I’ve discussed punctuation a few times before in these tips (including about colons, and periods). I guess you could say I’m finding this area to be fertile ground for writing ideas.
The smiley is another interesting little difference between Korean and English.
In English, we have a variety of smileys, including: :-), ;-(, :-D, :/, etc.
But Koreans don’t like to turn their heads sideways, I guess, and so they take a different approach. These are what you’ll find in a Korean text:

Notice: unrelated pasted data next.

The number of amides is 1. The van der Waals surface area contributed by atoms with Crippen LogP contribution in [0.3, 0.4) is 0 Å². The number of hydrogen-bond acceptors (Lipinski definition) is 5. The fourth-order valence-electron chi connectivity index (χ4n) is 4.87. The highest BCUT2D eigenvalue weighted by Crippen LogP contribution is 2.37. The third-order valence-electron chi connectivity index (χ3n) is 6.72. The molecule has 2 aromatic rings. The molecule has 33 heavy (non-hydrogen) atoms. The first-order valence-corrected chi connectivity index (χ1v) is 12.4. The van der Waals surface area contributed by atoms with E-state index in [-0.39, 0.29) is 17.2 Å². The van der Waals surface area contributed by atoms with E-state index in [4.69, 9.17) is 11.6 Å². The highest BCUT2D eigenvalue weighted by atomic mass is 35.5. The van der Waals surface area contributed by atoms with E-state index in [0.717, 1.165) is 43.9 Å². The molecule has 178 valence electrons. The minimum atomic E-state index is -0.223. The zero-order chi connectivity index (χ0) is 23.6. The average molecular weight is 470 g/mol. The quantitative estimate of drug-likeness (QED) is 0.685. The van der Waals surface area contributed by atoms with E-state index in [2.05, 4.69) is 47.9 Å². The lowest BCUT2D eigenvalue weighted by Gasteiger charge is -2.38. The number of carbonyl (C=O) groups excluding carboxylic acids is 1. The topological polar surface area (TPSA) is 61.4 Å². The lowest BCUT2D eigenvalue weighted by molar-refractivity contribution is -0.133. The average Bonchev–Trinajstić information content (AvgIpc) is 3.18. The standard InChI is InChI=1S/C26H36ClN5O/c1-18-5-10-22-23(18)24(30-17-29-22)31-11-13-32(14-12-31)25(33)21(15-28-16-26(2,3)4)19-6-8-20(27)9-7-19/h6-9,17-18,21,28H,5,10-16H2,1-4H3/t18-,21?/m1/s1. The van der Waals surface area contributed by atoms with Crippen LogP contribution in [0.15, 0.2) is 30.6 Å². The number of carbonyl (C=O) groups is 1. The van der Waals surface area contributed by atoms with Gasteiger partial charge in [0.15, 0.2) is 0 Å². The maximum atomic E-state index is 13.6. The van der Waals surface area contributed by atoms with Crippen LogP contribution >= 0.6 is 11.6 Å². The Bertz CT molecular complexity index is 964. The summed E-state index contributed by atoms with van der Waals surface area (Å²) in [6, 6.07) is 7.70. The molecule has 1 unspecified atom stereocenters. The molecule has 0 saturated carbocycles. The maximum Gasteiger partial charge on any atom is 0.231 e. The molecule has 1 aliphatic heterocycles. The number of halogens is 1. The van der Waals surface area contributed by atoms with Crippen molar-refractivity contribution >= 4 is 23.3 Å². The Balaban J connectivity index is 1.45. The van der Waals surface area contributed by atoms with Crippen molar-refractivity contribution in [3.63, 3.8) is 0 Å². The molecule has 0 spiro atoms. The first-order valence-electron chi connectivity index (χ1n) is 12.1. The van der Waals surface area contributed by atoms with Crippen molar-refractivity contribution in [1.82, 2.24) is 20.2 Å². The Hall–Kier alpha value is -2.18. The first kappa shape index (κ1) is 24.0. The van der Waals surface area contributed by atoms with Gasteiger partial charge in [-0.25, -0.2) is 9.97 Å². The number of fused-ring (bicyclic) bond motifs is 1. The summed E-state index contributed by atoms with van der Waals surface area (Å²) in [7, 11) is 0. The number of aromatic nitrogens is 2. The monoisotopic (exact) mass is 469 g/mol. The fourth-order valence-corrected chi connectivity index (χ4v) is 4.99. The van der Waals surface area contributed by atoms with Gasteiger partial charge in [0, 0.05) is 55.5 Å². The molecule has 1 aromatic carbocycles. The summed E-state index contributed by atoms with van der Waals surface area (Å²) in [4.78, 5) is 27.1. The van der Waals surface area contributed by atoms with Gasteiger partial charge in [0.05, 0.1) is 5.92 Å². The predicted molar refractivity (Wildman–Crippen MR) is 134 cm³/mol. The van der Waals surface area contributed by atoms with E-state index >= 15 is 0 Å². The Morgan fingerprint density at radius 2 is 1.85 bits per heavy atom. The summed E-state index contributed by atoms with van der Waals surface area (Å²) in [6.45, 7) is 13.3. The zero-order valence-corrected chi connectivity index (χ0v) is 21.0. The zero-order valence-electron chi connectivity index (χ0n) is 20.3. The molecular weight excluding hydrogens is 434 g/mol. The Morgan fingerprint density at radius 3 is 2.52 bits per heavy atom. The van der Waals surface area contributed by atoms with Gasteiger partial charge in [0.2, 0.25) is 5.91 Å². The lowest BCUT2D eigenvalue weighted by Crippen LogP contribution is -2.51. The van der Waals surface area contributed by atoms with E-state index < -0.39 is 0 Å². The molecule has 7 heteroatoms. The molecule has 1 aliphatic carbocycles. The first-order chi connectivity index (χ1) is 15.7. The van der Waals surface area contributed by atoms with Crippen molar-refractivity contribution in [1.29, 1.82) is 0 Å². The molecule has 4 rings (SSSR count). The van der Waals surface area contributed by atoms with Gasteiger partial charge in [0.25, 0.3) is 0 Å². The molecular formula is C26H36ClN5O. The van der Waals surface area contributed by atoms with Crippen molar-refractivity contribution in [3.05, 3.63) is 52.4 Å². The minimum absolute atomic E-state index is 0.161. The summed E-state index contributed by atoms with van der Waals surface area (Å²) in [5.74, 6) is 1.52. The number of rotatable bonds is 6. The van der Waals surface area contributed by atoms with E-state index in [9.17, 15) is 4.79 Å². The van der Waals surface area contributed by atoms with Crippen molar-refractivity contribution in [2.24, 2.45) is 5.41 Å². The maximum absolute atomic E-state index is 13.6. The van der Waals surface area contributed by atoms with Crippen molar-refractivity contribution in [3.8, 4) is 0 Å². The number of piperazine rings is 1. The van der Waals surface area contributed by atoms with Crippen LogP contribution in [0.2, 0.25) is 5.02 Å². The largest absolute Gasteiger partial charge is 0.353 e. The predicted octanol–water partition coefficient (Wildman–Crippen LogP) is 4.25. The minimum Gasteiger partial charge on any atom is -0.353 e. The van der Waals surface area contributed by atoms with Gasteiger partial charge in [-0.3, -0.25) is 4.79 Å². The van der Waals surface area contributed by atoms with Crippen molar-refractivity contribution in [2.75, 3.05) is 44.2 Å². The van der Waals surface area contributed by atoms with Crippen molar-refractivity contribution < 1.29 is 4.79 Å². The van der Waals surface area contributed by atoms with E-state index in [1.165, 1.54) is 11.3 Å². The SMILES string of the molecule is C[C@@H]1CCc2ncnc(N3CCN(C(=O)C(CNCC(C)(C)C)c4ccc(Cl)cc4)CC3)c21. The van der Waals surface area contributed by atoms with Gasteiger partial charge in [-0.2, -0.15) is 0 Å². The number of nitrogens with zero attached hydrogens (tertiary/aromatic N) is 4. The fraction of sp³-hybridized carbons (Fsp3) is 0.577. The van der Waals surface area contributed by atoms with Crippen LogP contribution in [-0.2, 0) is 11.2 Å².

^-^, ^o^, T-T, O_O, -_-, ^_~, etc.
Hint: ^ is supposed to represent a raised eyebrow
Some Korean smileys even incorporate Korean characters:
ㅠㅠ (crying), ㅋㅋㅋ (LOL), ㅎㅎㅎ (ha, ha), etc.
Occasionally I’ll be asked to translate a Korean email into English and if it has emoticons, I generally localize to the way we'd do it in English.
Korean Translation Tip – Koreans no better understand 🙂 than English-speakers understand ^-^, so when translating, it would be a good idea to even match smileys to the reading audience.